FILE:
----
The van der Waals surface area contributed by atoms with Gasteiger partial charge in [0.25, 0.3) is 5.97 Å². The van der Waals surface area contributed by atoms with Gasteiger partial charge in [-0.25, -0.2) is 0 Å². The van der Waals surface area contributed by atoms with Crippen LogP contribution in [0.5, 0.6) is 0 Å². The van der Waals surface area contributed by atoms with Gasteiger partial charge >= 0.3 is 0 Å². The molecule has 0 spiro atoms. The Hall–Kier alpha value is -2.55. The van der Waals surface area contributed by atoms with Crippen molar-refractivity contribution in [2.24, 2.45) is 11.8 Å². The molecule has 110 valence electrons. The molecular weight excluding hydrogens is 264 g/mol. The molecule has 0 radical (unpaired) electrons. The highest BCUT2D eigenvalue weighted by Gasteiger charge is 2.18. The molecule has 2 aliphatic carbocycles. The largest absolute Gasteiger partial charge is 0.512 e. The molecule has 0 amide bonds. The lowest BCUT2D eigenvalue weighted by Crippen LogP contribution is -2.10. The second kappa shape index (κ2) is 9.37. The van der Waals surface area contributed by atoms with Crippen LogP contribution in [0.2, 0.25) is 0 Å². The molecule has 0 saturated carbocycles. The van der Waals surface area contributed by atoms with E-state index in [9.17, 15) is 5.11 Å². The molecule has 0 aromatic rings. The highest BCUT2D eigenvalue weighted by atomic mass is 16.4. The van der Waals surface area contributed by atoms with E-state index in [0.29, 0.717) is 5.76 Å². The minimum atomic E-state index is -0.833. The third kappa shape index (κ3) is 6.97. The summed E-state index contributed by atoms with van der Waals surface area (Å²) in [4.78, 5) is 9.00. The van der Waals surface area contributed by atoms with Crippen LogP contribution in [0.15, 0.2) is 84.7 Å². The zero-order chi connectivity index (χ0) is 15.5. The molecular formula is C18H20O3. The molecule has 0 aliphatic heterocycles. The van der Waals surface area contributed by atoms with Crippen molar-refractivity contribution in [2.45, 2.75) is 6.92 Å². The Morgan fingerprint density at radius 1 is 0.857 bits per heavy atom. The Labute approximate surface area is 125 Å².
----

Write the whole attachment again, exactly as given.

The van der Waals surface area contributed by atoms with Gasteiger partial charge in [0.25, 0.3) is 5.97 Å². The van der Waals surface area contributed by atoms with Gasteiger partial charge in [-0.25, -0.2) is 0 Å². The van der Waals surface area contributed by atoms with Crippen LogP contribution in [0.5, 0.6) is 0 Å². The van der Waals surface area contributed by atoms with Gasteiger partial charge >= 0.3 is 0 Å². The molecule has 0 spiro atoms. The Hall–Kier alpha value is -2.55. The van der Waals surface area contributed by atoms with Crippen molar-refractivity contribution in [2.24, 2.45) is 11.8 Å². The molecule has 110 valence electrons. The molecular weight excluding hydrogens is 264 g/mol. The molecule has 0 radical (unpaired) electrons. The highest BCUT2D eigenvalue weighted by Gasteiger charge is 2.18. The molecule has 2 aliphatic carbocycles. The largest absolute Gasteiger partial charge is 0.512 e. The molecule has 0 amide bonds. The lowest BCUT2D eigenvalue weighted by Crippen LogP contribution is -2.10. The second kappa shape index (κ2) is 9.37. The van der Waals surface area contributed by atoms with Crippen LogP contribution in [0.2, 0.25) is 0 Å². The molecule has 0 saturated carbocycles. The van der Waals surface area contributed by atoms with E-state index in [9.17, 15) is 5.11 Å². The molecule has 0 aromatic rings. The highest BCUT2D eigenvalue weighted by atomic mass is 16.4. The van der Waals surface area contributed by atoms with E-state index in [0.29, 0.717) is 5.76 Å². The minimum atomic E-state index is -0.833. The third kappa shape index (κ3) is 6.97. The summed E-state index contributed by atoms with van der Waals surface area (Å²) in [4.78, 5) is 9.00. The van der Waals surface area contributed by atoms with Crippen LogP contribution in [0.15, 0.2) is 84.7 Å². The zero-order chi connectivity index (χ0) is 15.5. The molecular formula is C18H20O3. The molecule has 0 aliphatic heterocycles. The van der Waals surface area contributed by atoms with Crippen molar-refractivity contribution in [2.45, 2.75) is 6.92 Å². The Morgan fingerprint density at radius 1 is 0.857 bits per heavy atom. The Labute approximate surface area is 125 Å².